As an adoptive parent, I am eligible only for parental leave and benefits. Maternity leave and benefits are denied to me and offered only to “biological mothers, including surrogate mothers, who cannot work because they are pregnant or have recently given birth.” I believe strongly that the benefits and leave granted to biological mothers should be extended to adoptive parents due to the difficult and sometimes overwhelming demands associated with new adoptions.
In July 2016, my new 8-year-old son moved in with me. He was apprehended from his birth family five years earlier because he experienced severe neglect and exposure to domestic violence while living with them. At the time of his apprehension, he was not yet toilet-trained, was delayed in his speech, and displayed a variety of socially inappropriate behaviours. He was fortunate to spend the last two and half years with a loving foster family. As a result of their care and attention, his behaviour improved though he continued to struggle with several aspects of his functioning.
Many in my circle questioned what I would do with my time while on parental leave. My son and I had eight weeks to settle in before the school year started. Surely that was enough time to sow the seeds of security and put daily routines in place. The fundamental problem with their question was the underlying assumption that my son is a typical 8-year-old.
In some ways, he is indeed typical. He loves superheroes, Lego, and video games. But much about my son is atypical. When he first moved in to my home, he would not leave my side and chattered constantly. He could not go to another room in the home without me. He slept with the lights on. He had several toileting accidents every day. His interactions with other children were problematic; sharing and taking turns were beyond his abilities. He needed me to bathe him and brush his teeth. My son is in fact like a child much younger in age.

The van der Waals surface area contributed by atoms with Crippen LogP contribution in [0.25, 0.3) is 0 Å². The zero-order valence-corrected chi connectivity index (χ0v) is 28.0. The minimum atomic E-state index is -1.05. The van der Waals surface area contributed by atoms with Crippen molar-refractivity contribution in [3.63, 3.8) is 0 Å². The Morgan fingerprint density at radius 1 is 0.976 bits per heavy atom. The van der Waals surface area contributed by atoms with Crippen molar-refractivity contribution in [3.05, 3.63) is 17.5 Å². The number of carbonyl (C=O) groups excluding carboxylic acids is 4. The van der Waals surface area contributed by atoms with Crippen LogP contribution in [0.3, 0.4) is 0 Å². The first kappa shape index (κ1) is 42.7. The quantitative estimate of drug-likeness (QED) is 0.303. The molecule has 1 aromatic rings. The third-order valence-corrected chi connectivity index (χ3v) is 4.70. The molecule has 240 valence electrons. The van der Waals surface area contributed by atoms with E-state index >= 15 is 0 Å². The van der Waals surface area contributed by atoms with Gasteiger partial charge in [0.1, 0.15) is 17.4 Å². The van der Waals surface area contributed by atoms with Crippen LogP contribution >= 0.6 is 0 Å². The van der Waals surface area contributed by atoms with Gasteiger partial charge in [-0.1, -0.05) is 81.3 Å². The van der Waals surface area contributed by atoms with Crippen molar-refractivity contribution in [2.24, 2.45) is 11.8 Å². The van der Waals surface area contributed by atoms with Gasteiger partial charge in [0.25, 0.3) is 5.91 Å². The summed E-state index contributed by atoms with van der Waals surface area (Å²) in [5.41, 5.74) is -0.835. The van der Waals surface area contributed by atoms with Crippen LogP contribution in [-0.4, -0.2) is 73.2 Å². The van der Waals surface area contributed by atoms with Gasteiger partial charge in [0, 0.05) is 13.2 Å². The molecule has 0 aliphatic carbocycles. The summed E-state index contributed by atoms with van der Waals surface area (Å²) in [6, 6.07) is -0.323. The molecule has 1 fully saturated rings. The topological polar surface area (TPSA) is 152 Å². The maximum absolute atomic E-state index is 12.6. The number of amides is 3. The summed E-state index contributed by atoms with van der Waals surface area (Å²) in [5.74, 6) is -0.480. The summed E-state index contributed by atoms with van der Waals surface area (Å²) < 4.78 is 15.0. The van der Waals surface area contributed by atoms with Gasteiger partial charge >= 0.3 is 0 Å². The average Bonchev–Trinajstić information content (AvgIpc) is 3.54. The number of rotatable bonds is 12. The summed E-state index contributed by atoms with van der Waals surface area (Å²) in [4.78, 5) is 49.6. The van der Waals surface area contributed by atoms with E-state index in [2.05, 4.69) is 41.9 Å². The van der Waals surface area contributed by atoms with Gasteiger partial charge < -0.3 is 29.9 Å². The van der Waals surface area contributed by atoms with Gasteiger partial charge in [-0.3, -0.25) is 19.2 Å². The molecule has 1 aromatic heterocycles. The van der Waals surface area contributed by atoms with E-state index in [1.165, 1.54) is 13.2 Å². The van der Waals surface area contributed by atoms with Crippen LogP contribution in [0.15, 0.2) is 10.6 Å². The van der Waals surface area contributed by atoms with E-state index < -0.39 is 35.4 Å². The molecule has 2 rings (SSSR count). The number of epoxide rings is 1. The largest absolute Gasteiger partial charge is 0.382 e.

The start of school brought a new set of problems. Though my son is very bright and has no academic difficulties, he is unable to adhere to the requirements of a classroom setting. His social immaturity has led to isolation from his peers. These challenges have increased his anxiety at a time when he is struggling to accept his new home and all the losses that adoption entails.
My days are filled with locating and accessing resources to help him: therapy to process grief and trauma and to promote attachment, assessments to obtain definitive diagnoses for behavioural problems, enrollment in programs to promote social skills and age-appropriate competencies, and searches for specialized child minders. Three months into my leave, and more than a month into the school year, my adoption “to do” list is long and still growing. It can feel overwhelming and relentless.
The additional 15 weeks of leave and benefits that are accorded to biological mothers would make an immense difference to me and my son as we cement our new family. It would give us a chance to experience a full cycle of academic year and summer without having the additional stressor of a change in daily routine come into effect when I go back to work.
I sincerely hope that current regulations will change so that all primary caregivers of adopted children can benefit from a full year away from work as they adjust their daily routines and seek the treatments and supports that are necessary to their situations.